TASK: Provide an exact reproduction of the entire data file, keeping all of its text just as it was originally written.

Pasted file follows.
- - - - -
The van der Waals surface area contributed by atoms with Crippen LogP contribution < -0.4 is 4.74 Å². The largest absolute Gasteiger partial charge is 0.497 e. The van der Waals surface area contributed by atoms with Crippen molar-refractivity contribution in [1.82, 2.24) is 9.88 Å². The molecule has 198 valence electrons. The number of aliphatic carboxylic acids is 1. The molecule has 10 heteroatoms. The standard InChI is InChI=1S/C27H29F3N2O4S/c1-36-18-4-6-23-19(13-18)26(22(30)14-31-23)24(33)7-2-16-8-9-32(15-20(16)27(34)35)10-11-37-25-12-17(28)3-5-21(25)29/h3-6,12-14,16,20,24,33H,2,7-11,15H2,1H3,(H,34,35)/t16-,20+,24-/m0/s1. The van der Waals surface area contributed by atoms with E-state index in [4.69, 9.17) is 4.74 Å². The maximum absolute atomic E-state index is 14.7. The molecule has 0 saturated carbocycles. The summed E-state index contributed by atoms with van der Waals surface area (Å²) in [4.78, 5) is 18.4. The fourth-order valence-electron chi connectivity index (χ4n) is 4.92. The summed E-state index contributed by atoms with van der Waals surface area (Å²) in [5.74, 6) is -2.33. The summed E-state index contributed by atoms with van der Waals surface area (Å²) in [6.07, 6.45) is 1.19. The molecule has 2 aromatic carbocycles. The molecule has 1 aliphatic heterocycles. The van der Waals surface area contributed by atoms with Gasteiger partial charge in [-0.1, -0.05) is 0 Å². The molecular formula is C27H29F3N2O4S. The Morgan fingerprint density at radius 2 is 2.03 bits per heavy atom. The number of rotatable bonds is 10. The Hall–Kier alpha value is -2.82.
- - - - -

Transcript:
The van der Waals surface area contributed by atoms with Crippen LogP contribution < -0.4 is 4.74 Å². The largest absolute Gasteiger partial charge is 0.497 e. The van der Waals surface area contributed by atoms with Crippen molar-refractivity contribution in [1.82, 2.24) is 9.88 Å². The molecule has 198 valence electrons. The number of aliphatic carboxylic acids is 1. The molecule has 10 heteroatoms. The standard InChI is InChI=1S/C27H29F3N2O4S/c1-36-18-4-6-23-19(13-18)26(22(30)14-31-23)24(33)7-2-16-8-9-32(15-20(16)27(34)35)10-11-37-25-12-17(28)3-5-21(25)29/h3-6,12-14,16,20,24,33H,2,7-11,15H2,1H3,(H,34,35)/t16-,20+,24-/m0/s1. The van der Waals surface area contributed by atoms with E-state index in [4.69, 9.17) is 4.74 Å². The maximum absolute atomic E-state index is 14.7. The molecule has 0 saturated carbocycles. The summed E-state index contributed by atoms with van der Waals surface area (Å²) in [4.78, 5) is 18.4. The fourth-order valence-electron chi connectivity index (χ4n) is 4.92. The summed E-state index contributed by atoms with van der Waals surface area (Å²) in [5.74, 6) is -2.33. The summed E-state index contributed by atoms with van der Waals surface area (Å²) in [6.07, 6.45) is 1.19. The molecule has 2 aromatic carbocycles. The molecule has 1 aliphatic heterocycles. The van der Waals surface area contributed by atoms with Gasteiger partial charge in [-0.1, -0.05) is 0 Å². The molecular formula is C27H29F3N2O4S. The Morgan fingerprint density at radius 2 is 2.03 bits per heavy atom. The number of rotatable bonds is 10. The Hall–Kier alpha value is -2.82.